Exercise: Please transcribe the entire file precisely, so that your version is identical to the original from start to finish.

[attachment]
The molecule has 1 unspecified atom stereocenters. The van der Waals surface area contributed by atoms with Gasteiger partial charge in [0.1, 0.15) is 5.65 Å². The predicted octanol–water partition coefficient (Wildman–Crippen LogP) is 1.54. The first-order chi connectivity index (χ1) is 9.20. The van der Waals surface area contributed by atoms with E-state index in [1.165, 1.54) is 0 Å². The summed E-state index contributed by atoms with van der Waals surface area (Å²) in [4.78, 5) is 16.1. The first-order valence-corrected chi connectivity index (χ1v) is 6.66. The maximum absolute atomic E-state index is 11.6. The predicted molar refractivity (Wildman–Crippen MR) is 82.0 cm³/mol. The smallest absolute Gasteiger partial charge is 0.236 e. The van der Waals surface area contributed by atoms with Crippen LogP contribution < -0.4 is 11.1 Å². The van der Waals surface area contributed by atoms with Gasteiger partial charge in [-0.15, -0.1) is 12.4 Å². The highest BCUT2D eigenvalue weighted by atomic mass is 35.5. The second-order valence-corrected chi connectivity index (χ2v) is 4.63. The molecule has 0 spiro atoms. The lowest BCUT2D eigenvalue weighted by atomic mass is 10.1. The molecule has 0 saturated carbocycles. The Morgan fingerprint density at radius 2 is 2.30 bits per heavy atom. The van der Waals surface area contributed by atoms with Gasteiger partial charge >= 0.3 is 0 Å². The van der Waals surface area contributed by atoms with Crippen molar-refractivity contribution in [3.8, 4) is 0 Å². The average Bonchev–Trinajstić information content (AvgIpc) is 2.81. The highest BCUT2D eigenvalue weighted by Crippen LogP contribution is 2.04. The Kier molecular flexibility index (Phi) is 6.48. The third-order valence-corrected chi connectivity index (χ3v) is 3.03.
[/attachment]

The molecule has 1 unspecified atom stereocenters. The van der Waals surface area contributed by atoms with Gasteiger partial charge in [0.1, 0.15) is 5.65 Å². The predicted octanol–water partition coefficient (Wildman–Crippen LogP) is 1.54. The first-order chi connectivity index (χ1) is 9.20. The van der Waals surface area contributed by atoms with E-state index in [1.165, 1.54) is 0 Å². The summed E-state index contributed by atoms with van der Waals surface area (Å²) in [4.78, 5) is 16.1. The first-order valence-corrected chi connectivity index (χ1v) is 6.66. The maximum absolute atomic E-state index is 11.6. The predicted molar refractivity (Wildman–Crippen MR) is 82.0 cm³/mol. The smallest absolute Gasteiger partial charge is 0.236 e. The van der Waals surface area contributed by atoms with Crippen LogP contribution < -0.4 is 11.1 Å². The van der Waals surface area contributed by atoms with Gasteiger partial charge in [-0.15, -0.1) is 12.4 Å². The highest BCUT2D eigenvalue weighted by atomic mass is 35.5. The second-order valence-corrected chi connectivity index (χ2v) is 4.63. The molecule has 0 spiro atoms. The lowest BCUT2D eigenvalue weighted by atomic mass is 10.1. The molecule has 0 saturated carbocycles. The Morgan fingerprint density at radius 2 is 2.30 bits per heavy atom. The van der Waals surface area contributed by atoms with Gasteiger partial charge >= 0.3 is 0 Å². The van der Waals surface area contributed by atoms with Crippen molar-refractivity contribution in [3.8, 4) is 0 Å². The average Bonchev–Trinajstić information content (AvgIpc) is 2.81. The highest BCUT2D eigenvalue weighted by Crippen LogP contribution is 2.04. The Kier molecular flexibility index (Phi) is 6.48. The third-order valence-corrected chi connectivity index (χ3v) is 3.03.